If a fire fee (tax) is imposed on all people in Pocahontas County, let it be by our elected representatives not the Marlinton Town Council.
The Tea Party was a grass-roots movement -- with an element of AstroTurf. What moved Bostonians to activism? Ideology certainly played a role. But so did political leadership, particularly on the part of the Sons of Liberty, Adams, and Boston's merchant class.
It bears repeating that the colonists were not objecting to the financial burden of the tea tax. Or any other tax, for that matter. Instead, they were making a point about political legitimacy. They were more than willing to pay taxes imposed by their own representatives. But they were utterly unwilling to pay taxes imposed by Parliament -- a more or less alien power, given the lack of colonial representation.
Historian T.H. Breen recently made that point in an article for The Washington Post. Even after the Tea Party, he noted, colonists in Massachusetts continued to pay taxes originally levied by the Crown. But instead of sending the money to British authorities, they gave it to one of their own leaders. "Anyone who misses this point risks missing the fact that ordinary American patriots accepted the legitimate burdens of supporting a government in which they enjoyed genuine representation," wrote Breen.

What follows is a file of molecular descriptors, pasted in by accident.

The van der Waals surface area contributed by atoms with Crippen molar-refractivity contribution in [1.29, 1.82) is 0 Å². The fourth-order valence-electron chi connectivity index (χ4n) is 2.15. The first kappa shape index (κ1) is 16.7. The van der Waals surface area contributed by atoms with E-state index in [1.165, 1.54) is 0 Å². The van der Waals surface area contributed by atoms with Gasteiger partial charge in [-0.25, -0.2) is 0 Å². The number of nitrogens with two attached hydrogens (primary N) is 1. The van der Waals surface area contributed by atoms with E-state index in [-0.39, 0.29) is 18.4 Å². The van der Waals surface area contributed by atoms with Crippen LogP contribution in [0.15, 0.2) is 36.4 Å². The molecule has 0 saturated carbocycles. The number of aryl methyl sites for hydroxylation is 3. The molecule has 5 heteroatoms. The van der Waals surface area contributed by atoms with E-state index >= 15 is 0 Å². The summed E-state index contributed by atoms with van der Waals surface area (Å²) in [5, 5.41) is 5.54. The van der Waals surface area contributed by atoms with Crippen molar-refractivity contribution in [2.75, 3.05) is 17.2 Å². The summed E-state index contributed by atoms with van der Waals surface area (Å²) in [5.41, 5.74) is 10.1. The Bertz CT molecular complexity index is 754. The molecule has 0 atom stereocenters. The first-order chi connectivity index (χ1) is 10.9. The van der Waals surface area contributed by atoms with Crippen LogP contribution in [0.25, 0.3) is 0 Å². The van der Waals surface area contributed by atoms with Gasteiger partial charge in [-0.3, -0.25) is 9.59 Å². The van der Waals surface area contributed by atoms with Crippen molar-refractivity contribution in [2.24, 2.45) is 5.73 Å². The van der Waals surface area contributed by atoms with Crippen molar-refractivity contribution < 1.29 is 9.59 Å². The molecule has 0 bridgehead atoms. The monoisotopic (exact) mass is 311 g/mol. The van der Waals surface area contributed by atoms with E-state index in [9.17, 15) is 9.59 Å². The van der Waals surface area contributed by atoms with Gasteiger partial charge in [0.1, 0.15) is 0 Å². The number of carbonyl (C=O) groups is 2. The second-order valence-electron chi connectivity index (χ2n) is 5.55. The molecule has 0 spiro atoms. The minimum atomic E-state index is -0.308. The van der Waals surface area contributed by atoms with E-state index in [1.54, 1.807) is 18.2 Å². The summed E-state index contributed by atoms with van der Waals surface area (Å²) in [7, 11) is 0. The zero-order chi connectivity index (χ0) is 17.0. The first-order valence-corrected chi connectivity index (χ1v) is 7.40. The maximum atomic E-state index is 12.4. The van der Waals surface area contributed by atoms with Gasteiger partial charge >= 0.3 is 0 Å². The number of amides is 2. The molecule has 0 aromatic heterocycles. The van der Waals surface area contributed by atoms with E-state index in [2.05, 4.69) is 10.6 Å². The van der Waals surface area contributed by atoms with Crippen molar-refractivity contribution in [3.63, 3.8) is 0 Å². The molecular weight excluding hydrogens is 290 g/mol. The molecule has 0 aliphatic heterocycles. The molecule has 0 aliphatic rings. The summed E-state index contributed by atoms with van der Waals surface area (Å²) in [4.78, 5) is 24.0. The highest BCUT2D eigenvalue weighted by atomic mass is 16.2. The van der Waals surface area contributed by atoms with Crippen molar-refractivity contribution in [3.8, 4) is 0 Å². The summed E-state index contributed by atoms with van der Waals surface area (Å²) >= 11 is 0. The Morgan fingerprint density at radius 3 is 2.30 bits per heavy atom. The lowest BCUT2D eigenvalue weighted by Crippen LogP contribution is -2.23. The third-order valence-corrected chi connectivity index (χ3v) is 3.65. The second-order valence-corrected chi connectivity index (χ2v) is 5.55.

But if complaints about taxation without representation were necessary to the Tea Party, they were not sufficient. Leadership proved pivotal in mobilizing mass action against the East India Company and British authority. Many of those organizing the Tea Party -- and it was a highly organized event -- were drawn from Boston's mercantile class. The same class, as it happened, that stood to lose the most if the East India Company were to get its monopoly. Popular complaints about taxation were genuine, historian Arthur Meier Schlesinger observed in 1917, but they were "the flowering, not the roots, of the tree that had been carefully planted and nourished by the beneficiaries of the existing business order."2
As it played out, the Tea Party itself was certainly a mass protest. While led by a small cadre of activists, it was carried out by a much larger crowd. Among those boarding the ships were not just the invited leaders -- who donned the famous Indian outfits -- but perhaps a hundred spontaneous volunteers, who smeared ash on their faces to approximate a disguise. Perhaps a thousand more Bostonians lined the wharf as spectators, forestalling intervention by British authorities. All these participants were integral to the event.
But for all its mass involvement, the Tea Party was hardly a mob action. It was instead a carefully managed (if not entirely scripted) episode of civil disobedience.